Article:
[13] Undoubtedly, the above values or attributes are aspirational. Understandably, some cases will refuse to fit in that mould. However, it is incumbent upon the court to try and give effect to the philosophy and thrust of the Rules. During one of the sittings in this matter I did bring up this aspect. The number and lengths of some of the documents that have been filed by the parties in this matter run counter to the set of values aforesaid. At the last count, the record in this matter was whopping 3 977 pages long! Intermittent sittings have tended to compound the problem. Furthermore, the parties, especially the plaintiff, failed at times to adhere to some time frames as would have been agreed upon or directed by the court. The summons commencing action was filed in August 2022. The case is approaching almost twelve months in the system. Yet to date the defendants have not even pleaded to the merits.

[14] By flagging the issues above, it is not that the court is not alive to the purpose of exceptions and special pleas in pleadings. The purpose of an exception and a special plea is to obtain a speedy decision upon a point of law apparent on the face of the pleading attacked, in the case of an exception,6 or on both facts and law, in the case of a special plea. This is done and allowed so as to settle the dispute in the most economical manner by having the faulty pleading, or faulty claim, set aside at an early stage. In Barclay’s National Bank Ltd v Thompson 1989 (1) SA 457 (A) and Dharumpal Transport (Pty) Ltd v Dharumpal 1956 (1) SA 700 (A) it was accepted that the main purpose of an exception that a declaration does not disclose a cause of action is to avoid the leading of unnecessary evidence at the trial.

[g] Ruling on the defendants’ exceptions

[15] The defendants’ exceptions are not sustainable. In McKelvey v Cowan NO 1980 (4) SA 525 (Z) it was held that in dealing with matters of exception, if evidence can be led which can disclose a cause of action alleged in the pleadings, that particular pleading is not excipiable. A pleading is only excipiable on the basis that no possible evidence led on the pleading can disclose a cause of action. This approach was accepted by this court in the case of Local Authorities Pension Fund v Nyakwawa & Ors 2015(1) ZLR 103 (H) and several others on the point. At any rate, where an exception has been successful, the proper approach is to grant the respondent the leave and time to amend the offending pleading, not to dismiss it altogether, let alone grant judgment: see Constantaras v BCE Foodservice Equipment (Pty) Ltd 2007 (6) SA 338 (SCA), (2007) SCA 86 (RSA). The defendants’ approach is wasteful. It is contrary to the system of values in the Commercial Division. In Constantaras, the court, agreeing with the submission that as a rule, a party whose pleading is struck down on exception is afforded an opportunity to amend as a matter of course, said:7

“Such a rule is both understandable and necessary. Such an exception can never put an end to the dispute if a plaintiff has a viable alternative basis for its claim; even though the original claim is struck down without leave to amend, the plaintiff can always issue a new summons in which the alternative is pleaded. So refusing an amendment is merely a waste of costs.”

Therefore, the defendants’ exceptions are hereby dismissed.

[h] Ruling on the defendants’ special plea of res judicata or issue estoppel

[16] The plaintiff’s argument that the defendants cannot rely on the arbitration award in South Africa to ground their special plea of res judicata or issue estoppel just because the award is not yet registered here in Zimbabwe, or that it does not specify where in the world the place called Durban is situated, lacks merit. It is common cause that the arbitration proceedings did happen at Durban in South Africa. It is common cause that an award was given there. An authenticated duplicate original has been produced. Evidence has been led that the award has been registered in the South African High Court and that as at the time of the hearing of this matter in March 2023, the application to register that award with this court had already been lodged. In terms of the UNCITRAL8 Model Law, a schedule to the Arbitration Act [Chapter 7:15], that an award is from a foreign jurisdiction and is still to be registered locally, is no ground to preclude its recognition or to ignore its binding nature. Article 35 of the Model Law reads:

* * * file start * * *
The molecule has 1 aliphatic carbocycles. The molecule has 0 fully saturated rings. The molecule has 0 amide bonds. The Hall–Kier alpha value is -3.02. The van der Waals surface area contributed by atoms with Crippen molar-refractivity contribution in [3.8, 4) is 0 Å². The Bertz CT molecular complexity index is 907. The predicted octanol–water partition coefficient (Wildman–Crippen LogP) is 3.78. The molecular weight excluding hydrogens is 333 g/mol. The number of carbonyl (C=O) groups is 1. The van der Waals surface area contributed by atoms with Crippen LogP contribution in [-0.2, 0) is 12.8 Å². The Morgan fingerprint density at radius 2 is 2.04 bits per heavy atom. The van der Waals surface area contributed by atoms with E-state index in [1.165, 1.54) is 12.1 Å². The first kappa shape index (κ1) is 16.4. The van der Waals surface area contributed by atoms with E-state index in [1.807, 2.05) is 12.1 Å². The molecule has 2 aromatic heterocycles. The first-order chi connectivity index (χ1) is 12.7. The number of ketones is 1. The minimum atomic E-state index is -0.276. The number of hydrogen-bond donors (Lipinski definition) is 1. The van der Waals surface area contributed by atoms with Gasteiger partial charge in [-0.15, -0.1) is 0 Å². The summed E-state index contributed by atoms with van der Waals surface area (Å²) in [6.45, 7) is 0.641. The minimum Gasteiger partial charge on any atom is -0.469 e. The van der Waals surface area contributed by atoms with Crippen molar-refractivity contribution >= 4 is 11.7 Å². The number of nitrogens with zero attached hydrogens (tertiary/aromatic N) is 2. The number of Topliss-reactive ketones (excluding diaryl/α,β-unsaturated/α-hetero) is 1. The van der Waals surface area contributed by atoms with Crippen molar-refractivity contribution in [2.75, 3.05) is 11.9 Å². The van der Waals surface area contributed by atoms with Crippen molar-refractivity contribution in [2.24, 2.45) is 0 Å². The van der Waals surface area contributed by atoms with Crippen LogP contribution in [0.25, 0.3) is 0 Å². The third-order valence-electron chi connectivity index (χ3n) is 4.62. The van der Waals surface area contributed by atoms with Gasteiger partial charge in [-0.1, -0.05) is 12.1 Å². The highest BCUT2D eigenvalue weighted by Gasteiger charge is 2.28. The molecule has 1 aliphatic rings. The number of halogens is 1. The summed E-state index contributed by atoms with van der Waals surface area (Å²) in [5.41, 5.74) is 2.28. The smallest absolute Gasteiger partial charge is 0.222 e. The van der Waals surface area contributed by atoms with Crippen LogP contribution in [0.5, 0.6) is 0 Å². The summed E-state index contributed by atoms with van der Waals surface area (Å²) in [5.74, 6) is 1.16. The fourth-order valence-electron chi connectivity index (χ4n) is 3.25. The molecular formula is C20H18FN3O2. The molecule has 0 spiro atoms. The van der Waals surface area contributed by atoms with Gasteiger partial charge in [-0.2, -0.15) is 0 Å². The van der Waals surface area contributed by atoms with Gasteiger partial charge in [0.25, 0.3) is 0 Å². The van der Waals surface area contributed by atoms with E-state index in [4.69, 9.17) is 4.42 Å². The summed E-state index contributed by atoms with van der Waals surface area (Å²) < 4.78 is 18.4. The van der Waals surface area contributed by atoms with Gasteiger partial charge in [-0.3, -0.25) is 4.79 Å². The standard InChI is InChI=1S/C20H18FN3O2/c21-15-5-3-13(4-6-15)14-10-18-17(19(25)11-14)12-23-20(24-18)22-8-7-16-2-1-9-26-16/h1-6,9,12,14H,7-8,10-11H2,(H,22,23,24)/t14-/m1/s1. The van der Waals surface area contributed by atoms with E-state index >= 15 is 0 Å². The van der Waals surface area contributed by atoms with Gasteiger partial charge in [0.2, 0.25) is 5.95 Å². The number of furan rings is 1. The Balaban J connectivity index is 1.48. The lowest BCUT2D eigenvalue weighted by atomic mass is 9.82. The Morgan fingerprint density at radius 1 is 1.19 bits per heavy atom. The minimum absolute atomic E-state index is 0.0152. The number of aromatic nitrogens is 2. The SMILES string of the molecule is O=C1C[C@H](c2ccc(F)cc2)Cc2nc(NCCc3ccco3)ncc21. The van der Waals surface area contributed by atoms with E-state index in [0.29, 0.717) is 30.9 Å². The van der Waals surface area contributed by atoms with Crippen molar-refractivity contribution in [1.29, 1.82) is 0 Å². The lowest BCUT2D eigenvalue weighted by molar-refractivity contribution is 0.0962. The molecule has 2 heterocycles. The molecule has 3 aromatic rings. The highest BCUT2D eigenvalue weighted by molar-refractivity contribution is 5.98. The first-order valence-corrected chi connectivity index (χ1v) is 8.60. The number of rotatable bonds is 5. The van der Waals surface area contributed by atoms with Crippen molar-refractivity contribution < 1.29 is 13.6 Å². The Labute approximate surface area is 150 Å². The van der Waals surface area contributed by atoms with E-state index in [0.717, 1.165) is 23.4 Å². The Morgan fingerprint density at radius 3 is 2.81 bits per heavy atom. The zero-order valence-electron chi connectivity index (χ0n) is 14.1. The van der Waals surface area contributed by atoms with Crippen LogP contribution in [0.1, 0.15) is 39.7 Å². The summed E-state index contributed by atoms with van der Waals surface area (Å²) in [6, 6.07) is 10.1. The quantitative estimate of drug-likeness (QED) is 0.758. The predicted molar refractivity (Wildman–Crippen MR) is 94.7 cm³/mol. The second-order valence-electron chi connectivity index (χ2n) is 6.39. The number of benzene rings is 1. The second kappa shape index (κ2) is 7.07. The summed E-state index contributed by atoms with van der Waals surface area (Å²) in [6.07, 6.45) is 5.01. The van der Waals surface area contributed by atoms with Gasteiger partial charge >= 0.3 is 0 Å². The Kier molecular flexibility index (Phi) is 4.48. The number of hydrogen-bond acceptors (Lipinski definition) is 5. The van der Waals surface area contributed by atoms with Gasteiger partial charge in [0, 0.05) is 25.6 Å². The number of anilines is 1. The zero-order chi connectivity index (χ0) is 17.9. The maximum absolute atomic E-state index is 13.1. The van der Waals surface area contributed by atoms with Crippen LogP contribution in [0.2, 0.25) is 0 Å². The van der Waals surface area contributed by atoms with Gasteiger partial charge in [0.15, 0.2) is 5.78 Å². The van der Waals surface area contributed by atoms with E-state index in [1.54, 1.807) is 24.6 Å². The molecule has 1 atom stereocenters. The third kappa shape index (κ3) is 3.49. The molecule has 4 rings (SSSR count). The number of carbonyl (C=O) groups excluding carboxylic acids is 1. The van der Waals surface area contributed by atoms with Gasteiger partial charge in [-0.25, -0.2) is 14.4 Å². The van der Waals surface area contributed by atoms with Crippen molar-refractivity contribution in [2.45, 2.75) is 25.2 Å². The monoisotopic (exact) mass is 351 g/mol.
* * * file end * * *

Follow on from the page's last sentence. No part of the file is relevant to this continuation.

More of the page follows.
“[1] An arbitral award, irrespective of the country it was made, shall be recognised as binding and, upon application in writing to the High Court, shall be enforced subject to the provisions of this article and of article 36.” (emphasis added)

[2] The party relying on an award or applying for its enforcement shall supply the duly authenticated original award or a duly certified copy thereof and the original arbitration agreement … … or a duly certified copy thereof. … …”

[17] Thus, the requirement for registration of an award is so that a party can enforce it. The requirement in Article 35(2) for the submission of a duly authenticated original or a duly certified copy thereof is so as to avoid the registration of a fake award: see Gwanda Rural District Council v Botha SC 174-20. Enforcement is separate from recognition and the binding nature of an award. In Dudka & Ors v Cheni Investments (Pvt) & Ors 2011 (1) ZLR 1 (H) this court held as follows9;

“Article 35 brings out two distinctive features of an arbitral award. The first one is its binding nature and the second one its enforceability. … … [A]n award takes effect upon its grant. Its execution has no effect on whether it is binding or not. A party can choose to obey an award, such that there would not be need for the award to be registered. Registration allows for execution.”

[18] Before the arbitrators in South Africa, Delta and Schweppes obtained successes in respect of some aspects of their contentions but lost in lots more others. Blakey also won in some respects and lost in others. There were just too many issues dealt with. Therefore, in order to determine the defendants’ special plea of res judicata or issue estoppel a comparison of Blakey’s claims before the arbitration in South Africa and its claims herein is necessary. As I do that, I observe in passing that Delta and Schweppes also pleaded specially to Blakey’s claims in the arbitration proceedings. The grounds for those special pleas were the same as the grounds upon which they had unsuccessfully sought declaratory orders before this court and the Supreme Court in the cases aforesaid, namely that the supply agreements in question were null and void, contra boni mores and therefore unenforceable. In the award, the arbitrators made specific mention of this aspect:10